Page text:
626running
627
628-------------------------------------------------
04483524 629$ git tag stable-1 1b2e1d63ff
d19fbc3c
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630-------------------------------------------------
631
1249d8ad 632You can use `stable-1` to refer to the commit 1b2e1d63ff.
d19fbc3c 633
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634This creates a "lightweight" tag. If you would also like to include a
635comment with the tag, and possibly sign it cryptographically, then you
5162e697 636should create a tag object instead; see the linkgit:git-tag[1] man page
c64415e2 637for details.
d19fbc3c 638
e34caace 639[[browsing-revisions]]
fd5b820d 640=== Browsing revisions
d19fbc3c 641
5162e697 642The linkgit:git-log[1] command can show lists of commits. On its
d19fbc3c
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643own, it shows all commits reachable from the parent commit; but you
644can also make more specific requests:
645
646-------------------------------------------------
647$ git log v2.5.. # commits since (not reachable from) v2.5
648$ git log test..master # commits reachable from master but not test
649$ git log master..test # ...reachable from test but not master
650$ git log master...test # ...reachable from either test or master,
651 # but not both
652$ git log --since="2 weeks ago" # commits from the last 2 weeks
653$ git log Makefile # commits which modify Makefile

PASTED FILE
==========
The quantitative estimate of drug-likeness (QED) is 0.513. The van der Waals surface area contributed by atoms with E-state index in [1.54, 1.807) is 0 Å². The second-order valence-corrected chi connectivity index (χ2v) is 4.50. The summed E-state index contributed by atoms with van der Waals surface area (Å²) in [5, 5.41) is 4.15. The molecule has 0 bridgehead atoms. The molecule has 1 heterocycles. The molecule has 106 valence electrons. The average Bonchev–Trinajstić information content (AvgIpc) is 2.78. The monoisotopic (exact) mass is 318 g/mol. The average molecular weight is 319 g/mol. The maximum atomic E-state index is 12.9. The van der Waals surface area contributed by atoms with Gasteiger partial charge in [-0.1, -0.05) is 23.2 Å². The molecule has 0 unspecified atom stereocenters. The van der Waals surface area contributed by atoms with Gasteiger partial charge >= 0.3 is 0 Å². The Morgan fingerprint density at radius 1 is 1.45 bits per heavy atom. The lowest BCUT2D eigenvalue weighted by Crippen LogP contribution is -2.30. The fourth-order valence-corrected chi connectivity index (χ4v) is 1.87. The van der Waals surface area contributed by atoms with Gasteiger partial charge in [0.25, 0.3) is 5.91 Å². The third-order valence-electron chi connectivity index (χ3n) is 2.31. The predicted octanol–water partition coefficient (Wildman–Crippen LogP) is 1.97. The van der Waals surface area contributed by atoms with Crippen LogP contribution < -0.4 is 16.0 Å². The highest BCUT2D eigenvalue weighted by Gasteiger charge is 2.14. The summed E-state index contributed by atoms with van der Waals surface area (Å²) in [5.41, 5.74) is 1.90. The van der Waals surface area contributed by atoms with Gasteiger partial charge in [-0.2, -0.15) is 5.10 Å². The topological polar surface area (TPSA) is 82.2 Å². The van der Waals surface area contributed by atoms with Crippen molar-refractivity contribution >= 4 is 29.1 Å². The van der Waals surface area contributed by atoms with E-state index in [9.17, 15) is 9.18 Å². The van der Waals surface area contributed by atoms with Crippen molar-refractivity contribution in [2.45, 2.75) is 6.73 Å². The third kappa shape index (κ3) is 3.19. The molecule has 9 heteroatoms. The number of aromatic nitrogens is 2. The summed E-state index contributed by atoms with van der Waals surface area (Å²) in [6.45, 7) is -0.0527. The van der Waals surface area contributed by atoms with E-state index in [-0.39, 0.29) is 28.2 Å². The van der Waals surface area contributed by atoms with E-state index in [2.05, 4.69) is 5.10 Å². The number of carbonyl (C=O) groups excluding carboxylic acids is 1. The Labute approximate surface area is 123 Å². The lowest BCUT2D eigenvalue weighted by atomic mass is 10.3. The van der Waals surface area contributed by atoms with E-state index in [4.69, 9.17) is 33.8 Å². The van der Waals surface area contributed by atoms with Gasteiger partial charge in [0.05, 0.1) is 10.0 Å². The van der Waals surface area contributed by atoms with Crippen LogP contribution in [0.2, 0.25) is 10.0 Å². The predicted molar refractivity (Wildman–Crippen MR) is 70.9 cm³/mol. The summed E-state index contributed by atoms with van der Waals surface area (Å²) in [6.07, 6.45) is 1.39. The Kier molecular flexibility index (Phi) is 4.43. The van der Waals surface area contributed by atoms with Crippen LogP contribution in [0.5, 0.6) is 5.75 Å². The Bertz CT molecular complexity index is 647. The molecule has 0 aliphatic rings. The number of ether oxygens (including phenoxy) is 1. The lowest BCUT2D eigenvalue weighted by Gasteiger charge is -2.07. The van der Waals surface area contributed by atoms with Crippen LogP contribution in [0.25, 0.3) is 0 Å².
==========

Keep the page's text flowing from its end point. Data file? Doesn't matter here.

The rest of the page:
654$ git log fs/ # ... which modify any file under fs/
655$ git log -S'foo()' # commits which add or remove any file data
656 # matching the string 'foo()'
657-------------------------------------------------
658
659And of course you can combine all of these; the following finds
1249d8ad 660commits since v2.5 which touch the `Makefile` or any file under `fs`:
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661
662-------------------------------------------------
663$ git log v2.5.. Makefile fs/
664-------------------------------------------------
665
666You can also ask git log to show patches:
667
668-------------------------------------------------
669$ git log -p
670-------------------------------------------------
671
1249d8ad 672See the `--pretty` option in the linkgit:git-log[1] man page for more
d19fbc3c
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673display options.
674
675Note that git log starts with the most recent commit and works
2de9b711 676backwards through the parents; however, since Git history can contain
3dff5379 677multiple independent lines of development, the particular order that
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678commits are listed in may be somewhat arbitrary.
679
e34caace 680[[generating-diffs]]
fd5b820d 681=== Generating diffs
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682
683You can generate diffs between any two versions using
5162e697 684linkgit:git-diff[1]:
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685
686-------------------------------------------------
687$ git diff master..test
688-------------------------------------------------
689
5b98d9bc
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690That will produce the diff between the tips of the two branches. If
691you'd prefer to find the diff from their common ancestor to test, you